THE BUSINESS Continuity Institute (BCI) has issued the Operational Resilience Report 2022. Sponsored by Castellan Solutions, the comprehensive document examines the ways in which different organisations operating across many and varied sectors understand operational resilience, while also appraising the steps those businesses have taken to build resilience and whether legislation is motivating organisations to implement their processes and procedures.
More than three-quarters (ie 77.9%) of those organisations questioned have already developed – or are developing – an operational resilience programme. Although these numbers are impressive, the report reveals that, while many organisations believe they have an operational resilience programme in place, they may actually be aligning closer to the organisational resilience standard that is ISO 22316.
‘Definition confusion’ may not be an issue in itself but, for business continuity professionals who’ve been asked to implement operational resilience programmes within their own organisations, it could ultimately lead to a programme failing.
As a demonstration of this, 17.1% of respondents to the BCI’s survey that underpins this report believe there’s no need for an operational resilience programme in their organisation as they already have a business continuity programme in place. “Operational resilience is just business continuity done well” was a frequent – and somewhat concerning – response received from a number of survey participants.
Meanwhile, many respondents were concerned that these blurred lines between operational resilience and business continuity could lead to an increase in the likelihood of ‘blind spots’ forming inside their own organisation as the focus switches towards protecting external customers and markets. The importance of having a business continuity programme working in tandem with an operational resilience programme is of the utmost importance.
Impact of regulation
New regulations have supported the rise of operational resilience programmes within the financial services sector, with the UK’s Financial Conduct Authority/Prudential Regulation Authority regulation leading the way on implementation deadlines. Despite this, only one-in-five of the UK’s financial services institutions believe regulators have done enough to help them implement the regulations.
Respondents have largely pinned this to a failure in documentation, with important information spread between various sources instead of a core source document being in existence. On a positive note, though, many countries around the world are now following the lead of these operational resilience regulations and working extremely hard to implement their own variations.
It’s also important to note the influence of the regulations on operational resilience uptake, not just within the financial services realm but also outside of it. At least in part, this may be due to organisations needing to align with the operational resilience programmes of larger firmss as they form part of the latter’s important business services, but some are simply using the regulations as a framework by which to construct their own programmes.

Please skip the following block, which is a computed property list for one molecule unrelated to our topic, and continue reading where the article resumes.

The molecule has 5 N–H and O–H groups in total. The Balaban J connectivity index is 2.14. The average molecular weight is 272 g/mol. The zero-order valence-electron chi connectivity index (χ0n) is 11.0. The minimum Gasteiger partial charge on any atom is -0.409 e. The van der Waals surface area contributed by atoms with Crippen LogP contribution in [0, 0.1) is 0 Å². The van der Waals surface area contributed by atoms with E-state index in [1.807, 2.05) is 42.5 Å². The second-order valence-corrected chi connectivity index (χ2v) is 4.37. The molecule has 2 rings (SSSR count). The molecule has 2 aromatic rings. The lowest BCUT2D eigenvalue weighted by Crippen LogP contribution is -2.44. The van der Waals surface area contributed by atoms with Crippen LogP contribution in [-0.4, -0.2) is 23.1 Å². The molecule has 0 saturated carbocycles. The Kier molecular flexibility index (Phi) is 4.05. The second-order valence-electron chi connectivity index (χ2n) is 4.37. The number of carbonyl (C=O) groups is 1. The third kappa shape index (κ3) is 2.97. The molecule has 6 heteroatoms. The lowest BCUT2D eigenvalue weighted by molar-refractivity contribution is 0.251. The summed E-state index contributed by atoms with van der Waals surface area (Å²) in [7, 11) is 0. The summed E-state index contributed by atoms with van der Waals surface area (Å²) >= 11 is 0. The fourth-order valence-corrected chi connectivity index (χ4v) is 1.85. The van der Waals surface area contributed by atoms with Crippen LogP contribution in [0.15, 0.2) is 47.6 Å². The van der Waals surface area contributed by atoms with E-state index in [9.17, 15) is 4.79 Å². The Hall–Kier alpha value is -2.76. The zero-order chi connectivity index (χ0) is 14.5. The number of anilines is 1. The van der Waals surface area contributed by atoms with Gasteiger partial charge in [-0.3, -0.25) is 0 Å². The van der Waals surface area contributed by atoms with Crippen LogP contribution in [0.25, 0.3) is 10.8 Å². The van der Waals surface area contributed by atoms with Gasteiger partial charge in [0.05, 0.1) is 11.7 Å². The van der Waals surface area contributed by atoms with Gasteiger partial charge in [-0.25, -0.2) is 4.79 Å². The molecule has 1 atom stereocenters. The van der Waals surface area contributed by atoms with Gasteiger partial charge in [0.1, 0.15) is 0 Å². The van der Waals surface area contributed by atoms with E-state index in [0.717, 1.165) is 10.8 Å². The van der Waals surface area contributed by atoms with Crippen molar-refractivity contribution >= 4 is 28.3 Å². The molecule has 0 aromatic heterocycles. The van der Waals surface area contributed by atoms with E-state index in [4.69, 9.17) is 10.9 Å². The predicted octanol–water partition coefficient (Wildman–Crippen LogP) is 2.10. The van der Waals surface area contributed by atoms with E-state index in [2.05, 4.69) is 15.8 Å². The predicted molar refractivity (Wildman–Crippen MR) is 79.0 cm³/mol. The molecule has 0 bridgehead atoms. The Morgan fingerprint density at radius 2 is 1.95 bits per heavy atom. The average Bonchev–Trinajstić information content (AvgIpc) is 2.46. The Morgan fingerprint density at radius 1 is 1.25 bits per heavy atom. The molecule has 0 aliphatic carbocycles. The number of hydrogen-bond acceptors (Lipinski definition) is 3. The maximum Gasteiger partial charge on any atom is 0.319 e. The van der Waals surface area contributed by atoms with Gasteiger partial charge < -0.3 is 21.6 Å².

On the agenda
When asked to what extent the risk committee, technology committee, executive committee and the Board have operational resilience appearing on the agenda, respondents said most committees discuss operational resilience on a six-monthly basis at the very least.
In the UK’s financial sector, 64% of respondents under the regulations think the impact tolerances set by their organisations are correct and will be able to be demonstrated by 31 March 2025.
Respondents identified ‘embedding operational resilience into the fabric of the organisation’ as the key challenge facing its implementation.
Guidance and Case Studies
Commenting on the research findings and the content of the new BCI report, Rachael Elliott (head of thought leadership at the BCI) stated: “This is a report our membership has long been asking for, particularly so those members operational in the banking sector. While most of the larger financial institutions that fall under the regulations have teams in place to understand, build and implement operational resilience programmes, their smaller counterparts are typically relying on Business Continuity Departments for the day-to-day running of operational resilience programmes. Many feel very alone in what they are doing and are calling on the regulators to not only provide easier-to-digest guidance, but also offer Case Studies of good practice to help them build their own effective programmes.”
Elliott continued: “Encouragingly, operational resilience is quickly becoming a term which is understood by resilience professionals. Nevertheless, we need to be cognisant of the fact that it has different, but nonetheless equally valid meanings across different sectors. There’s certainly no place for a ‘one-size-fits-all’ approach being taken towards operational resilience.”
‘Customer first’ approach
Brian Zawada FBCI, chief strategy officer at Castellan Solutions, added: “Castellan Solutions sponsored this report because the concepts and practices espoused by operational resilience have become incredibly important to organisations around the world in all sectors. Putting the customer first in terms of preventing and responding to disruption is essential.”
Zawada also explained: “Making the assumption that it’s not a question of ‘If’, but rather ‘When’ a disruption will occur is essential as well. When paired with a strong crisis management and crisis communications capability, organisations that consider the concepts in this report will be far more resilient than those who don’t. Engagement with senior leadership will excel as well.”
*Download the full report by accessing the Business Continuity Institute’s website
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